Microsoft has agreed to acquire a company that operates a search engine for health information, one of the most popular search topics online.
Microsoft expects that the acquisition of privately held Medstory will improve its health-search offerings and anchor a "broader consumer health strategy," the company said in a statement released Monday at the Healthcare Information and Management Systems Society conference in New Orleans.
Microsoft rival Google has tuned its Web search engine to recognize health-related queries and give users various options to refine their results by clicking on links for topics like treatment, tests, symptoms and causes.
Microsoft's broad plans for Medstory's technology include embedding it within health-related applications and services and using it to improve the search capabilities of the MSN Health & Fitness site and of Windows Live Search, Microsoft's search engine, a spokeswoman said via e-mail. Microsoft will maintain Medstory's site as a health search portal, she said, declining to say when the deal is expected to close.
Unable to match Google in general Web search, Microsoft is focusing on search services for specific audiences and topics, such as health, said analyst Rob Enderle of Enderle Group.
"With Google dominating, the way to carve out parts of the search market is through specialization," he said. "From the standpoint of [general Web] search and the value it provides to its advertising customers, Google is very hard to beat."
"To beat dominant players, you find a niche and specialize in it. That way, you can do better than the generalist because you can focus on the distinct needs the niche has," he added.
Enderle is skeptical about Google's intention to match the precision of specialized search engines with its general Web search engine. "Dominant providers want to make their tools fit all instances, but you almost never can do that. If you try to address any particular vertical, something in terms of usability drops off for everyone else, because you're forced to play within that general realm," he said.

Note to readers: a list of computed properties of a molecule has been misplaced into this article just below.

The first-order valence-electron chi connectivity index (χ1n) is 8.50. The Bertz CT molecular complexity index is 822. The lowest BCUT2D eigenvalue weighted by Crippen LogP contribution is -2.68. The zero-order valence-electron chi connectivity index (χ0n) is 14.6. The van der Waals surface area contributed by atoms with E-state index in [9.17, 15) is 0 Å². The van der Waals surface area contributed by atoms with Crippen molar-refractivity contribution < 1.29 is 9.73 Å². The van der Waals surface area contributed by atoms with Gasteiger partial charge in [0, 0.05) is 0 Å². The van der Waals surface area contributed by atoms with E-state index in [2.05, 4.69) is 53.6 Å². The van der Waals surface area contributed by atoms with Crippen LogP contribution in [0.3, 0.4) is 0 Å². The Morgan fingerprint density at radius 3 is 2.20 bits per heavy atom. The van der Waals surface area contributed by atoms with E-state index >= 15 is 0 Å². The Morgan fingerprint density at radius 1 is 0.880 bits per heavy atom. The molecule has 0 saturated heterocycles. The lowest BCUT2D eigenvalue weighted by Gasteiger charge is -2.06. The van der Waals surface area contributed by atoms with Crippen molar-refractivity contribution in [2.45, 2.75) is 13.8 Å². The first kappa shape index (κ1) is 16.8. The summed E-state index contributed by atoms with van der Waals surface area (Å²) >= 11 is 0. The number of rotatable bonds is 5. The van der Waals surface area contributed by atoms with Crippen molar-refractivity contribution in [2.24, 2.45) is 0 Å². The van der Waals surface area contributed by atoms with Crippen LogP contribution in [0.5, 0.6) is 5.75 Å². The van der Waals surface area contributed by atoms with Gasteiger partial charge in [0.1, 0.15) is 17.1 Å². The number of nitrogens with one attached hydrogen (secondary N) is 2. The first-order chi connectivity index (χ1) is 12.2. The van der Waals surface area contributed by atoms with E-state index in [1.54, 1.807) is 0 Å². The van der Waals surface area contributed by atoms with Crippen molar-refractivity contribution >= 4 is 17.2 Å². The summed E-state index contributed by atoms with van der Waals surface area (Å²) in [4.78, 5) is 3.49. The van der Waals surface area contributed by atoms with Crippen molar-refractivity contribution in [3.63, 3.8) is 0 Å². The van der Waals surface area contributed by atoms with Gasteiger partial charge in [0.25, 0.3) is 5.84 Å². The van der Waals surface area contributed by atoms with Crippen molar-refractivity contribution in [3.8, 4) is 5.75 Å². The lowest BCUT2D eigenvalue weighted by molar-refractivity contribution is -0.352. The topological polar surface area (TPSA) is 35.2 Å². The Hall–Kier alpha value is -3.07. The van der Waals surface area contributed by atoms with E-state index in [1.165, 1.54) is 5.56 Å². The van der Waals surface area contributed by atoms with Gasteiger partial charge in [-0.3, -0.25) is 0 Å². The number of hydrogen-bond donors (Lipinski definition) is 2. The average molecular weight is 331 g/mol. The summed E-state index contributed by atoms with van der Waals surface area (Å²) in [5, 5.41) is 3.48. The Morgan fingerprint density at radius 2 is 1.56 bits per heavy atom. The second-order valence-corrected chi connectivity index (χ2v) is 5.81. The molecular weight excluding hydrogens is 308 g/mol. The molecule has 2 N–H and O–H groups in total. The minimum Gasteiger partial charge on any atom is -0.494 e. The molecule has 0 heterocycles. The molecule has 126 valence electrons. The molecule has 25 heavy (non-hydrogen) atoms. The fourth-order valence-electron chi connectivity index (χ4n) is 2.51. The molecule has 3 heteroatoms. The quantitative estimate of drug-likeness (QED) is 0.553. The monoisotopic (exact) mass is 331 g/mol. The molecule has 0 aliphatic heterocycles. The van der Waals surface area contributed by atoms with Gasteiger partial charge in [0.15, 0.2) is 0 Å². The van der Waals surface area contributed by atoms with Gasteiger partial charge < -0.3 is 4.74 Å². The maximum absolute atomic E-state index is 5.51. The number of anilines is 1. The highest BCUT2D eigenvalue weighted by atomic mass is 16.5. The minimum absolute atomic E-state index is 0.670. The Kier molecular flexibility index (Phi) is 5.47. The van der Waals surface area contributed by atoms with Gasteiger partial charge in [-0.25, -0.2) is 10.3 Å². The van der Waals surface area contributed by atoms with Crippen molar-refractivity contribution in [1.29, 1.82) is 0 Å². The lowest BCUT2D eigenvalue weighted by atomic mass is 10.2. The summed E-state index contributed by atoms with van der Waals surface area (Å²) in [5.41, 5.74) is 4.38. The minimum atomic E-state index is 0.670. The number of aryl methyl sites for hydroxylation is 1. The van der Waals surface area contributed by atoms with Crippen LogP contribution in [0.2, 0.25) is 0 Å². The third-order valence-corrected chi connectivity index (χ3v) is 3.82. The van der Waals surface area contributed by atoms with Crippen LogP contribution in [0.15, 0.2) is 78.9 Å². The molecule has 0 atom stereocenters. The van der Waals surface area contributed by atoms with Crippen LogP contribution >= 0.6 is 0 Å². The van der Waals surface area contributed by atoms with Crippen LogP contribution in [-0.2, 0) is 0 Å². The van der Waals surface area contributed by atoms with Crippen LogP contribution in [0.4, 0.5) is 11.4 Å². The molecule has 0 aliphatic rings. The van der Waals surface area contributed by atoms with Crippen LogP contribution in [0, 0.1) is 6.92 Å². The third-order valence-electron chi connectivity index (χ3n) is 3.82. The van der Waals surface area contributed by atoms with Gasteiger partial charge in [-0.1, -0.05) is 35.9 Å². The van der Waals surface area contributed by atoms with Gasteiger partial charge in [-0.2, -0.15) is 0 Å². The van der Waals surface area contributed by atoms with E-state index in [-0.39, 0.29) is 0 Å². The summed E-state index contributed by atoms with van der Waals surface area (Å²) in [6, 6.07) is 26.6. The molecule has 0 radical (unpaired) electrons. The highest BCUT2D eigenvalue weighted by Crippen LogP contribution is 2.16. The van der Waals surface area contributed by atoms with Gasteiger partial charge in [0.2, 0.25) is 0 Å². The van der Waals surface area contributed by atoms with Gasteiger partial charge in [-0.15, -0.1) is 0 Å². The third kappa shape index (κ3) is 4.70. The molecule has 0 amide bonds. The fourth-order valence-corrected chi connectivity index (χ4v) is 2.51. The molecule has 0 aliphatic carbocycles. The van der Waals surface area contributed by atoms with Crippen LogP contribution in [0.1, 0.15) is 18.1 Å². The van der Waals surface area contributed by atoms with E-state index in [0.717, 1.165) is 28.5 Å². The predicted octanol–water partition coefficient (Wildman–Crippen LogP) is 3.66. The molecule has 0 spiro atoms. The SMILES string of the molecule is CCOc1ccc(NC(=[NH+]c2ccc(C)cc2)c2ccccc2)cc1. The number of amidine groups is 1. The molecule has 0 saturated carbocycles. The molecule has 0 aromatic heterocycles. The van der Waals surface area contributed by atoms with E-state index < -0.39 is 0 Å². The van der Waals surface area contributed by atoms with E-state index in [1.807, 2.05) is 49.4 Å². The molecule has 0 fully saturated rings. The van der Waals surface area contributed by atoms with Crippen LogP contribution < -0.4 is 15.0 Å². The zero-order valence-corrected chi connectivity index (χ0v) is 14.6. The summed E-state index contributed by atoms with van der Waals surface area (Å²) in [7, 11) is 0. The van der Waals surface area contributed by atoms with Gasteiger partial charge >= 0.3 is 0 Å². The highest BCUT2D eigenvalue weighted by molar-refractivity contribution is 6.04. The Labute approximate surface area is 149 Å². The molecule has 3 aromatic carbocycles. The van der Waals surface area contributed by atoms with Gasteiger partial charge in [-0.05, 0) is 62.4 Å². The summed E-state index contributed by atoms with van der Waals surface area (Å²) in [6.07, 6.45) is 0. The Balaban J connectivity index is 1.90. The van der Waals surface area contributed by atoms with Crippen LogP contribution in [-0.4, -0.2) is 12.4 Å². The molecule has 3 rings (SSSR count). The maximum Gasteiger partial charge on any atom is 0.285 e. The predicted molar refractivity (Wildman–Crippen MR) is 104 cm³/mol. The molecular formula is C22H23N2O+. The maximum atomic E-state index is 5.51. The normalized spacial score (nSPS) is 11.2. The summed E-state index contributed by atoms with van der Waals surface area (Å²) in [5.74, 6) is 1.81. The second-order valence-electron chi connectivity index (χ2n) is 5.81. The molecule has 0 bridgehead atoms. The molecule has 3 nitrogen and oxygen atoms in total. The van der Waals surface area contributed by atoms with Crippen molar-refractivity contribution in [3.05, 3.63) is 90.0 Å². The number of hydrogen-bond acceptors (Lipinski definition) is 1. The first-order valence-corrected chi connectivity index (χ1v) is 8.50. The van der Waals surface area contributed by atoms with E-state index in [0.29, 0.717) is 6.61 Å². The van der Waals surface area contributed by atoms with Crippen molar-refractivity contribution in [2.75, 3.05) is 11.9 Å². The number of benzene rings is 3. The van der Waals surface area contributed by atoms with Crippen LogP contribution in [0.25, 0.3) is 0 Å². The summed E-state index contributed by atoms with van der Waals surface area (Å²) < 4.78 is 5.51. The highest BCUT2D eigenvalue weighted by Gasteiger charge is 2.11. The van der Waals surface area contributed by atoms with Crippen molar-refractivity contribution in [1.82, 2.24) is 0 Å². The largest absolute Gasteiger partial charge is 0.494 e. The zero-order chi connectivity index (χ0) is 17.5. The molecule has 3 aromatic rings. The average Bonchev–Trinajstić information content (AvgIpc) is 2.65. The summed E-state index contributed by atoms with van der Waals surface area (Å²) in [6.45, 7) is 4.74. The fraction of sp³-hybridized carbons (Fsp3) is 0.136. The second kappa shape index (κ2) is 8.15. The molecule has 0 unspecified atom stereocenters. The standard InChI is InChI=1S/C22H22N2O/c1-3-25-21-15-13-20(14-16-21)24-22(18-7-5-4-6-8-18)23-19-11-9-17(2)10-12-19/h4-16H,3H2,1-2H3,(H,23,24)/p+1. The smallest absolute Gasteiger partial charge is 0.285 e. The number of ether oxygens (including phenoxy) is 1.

Although Microsoft has a general Web search engine, its plan to continue operating Medstory.com as a standalone site and to beef up the search function of MSN Health & Fitness points to a specialization strategy. Even on Windows Live Search, it could add a separate search tab for health-related searches.
About 113 million adults in the U.S., equivalent to 80 percent of U.S. Internet users, have searched for health information online, according to a Pew Internet & American Life Project study published in October 2006. People often seek information about diseases, treatments, diets, nutrition, fitness, medicines, doctors, hospitals and insurance, that study found.
About 8 million U.S. adults searched online for health information on a typical day in August of last year, which is about the same level of popularity online as topics like paying bills, reading blogs and looking up phone numbers or addresses, Pew found. More than two-thirds of people (66 percent) begin their health-related research at a search engine, while 27 percent start at a health Web site.
Medstory will become part of the recently created Health Solutions Group at Microsoft. Financial terms of the acquisition weren't disclosed.